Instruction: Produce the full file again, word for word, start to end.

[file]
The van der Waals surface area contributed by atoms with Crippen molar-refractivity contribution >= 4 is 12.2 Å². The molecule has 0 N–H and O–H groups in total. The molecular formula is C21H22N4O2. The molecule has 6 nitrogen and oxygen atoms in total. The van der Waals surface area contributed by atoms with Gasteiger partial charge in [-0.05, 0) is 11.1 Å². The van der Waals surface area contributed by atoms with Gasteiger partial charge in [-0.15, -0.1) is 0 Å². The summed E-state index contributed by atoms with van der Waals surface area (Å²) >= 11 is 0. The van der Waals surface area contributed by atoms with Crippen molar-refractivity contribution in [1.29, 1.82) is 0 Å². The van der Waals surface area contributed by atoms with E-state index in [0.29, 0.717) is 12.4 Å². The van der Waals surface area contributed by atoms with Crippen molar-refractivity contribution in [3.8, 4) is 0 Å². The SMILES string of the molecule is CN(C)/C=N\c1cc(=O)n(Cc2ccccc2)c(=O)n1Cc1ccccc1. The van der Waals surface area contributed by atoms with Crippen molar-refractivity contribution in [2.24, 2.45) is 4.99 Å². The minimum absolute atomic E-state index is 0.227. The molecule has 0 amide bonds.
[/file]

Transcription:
The van der Waals surface area contributed by atoms with Crippen molar-refractivity contribution >= 4 is 12.2 Å². The molecule has 0 N–H and O–H groups in total. The molecular formula is C21H22N4O2. The molecule has 6 nitrogen and oxygen atoms in total. The van der Waals surface area contributed by atoms with Gasteiger partial charge in [-0.05, 0) is 11.1 Å². The van der Waals surface area contributed by atoms with Gasteiger partial charge in [-0.15, -0.1) is 0 Å². The summed E-state index contributed by atoms with van der Waals surface area (Å²) >= 11 is 0. The van der Waals surface area contributed by atoms with Crippen molar-refractivity contribution in [1.29, 1.82) is 0 Å². The van der Waals surface area contributed by atoms with E-state index in [0.29, 0.717) is 12.4 Å². The van der Waals surface area contributed by atoms with Crippen molar-refractivity contribution in [3.8, 4) is 0 Å². The SMILES string of the molecule is CN(C)/C=N\c1cc(=O)n(Cc2ccccc2)c(=O)n1Cc1ccccc1. The van der Waals surface area contributed by atoms with Crippen molar-refractivity contribution in [2.24, 2.45) is 4.99 Å². The minimum absolute atomic E-state index is 0.227. The molecule has 0 amide bonds.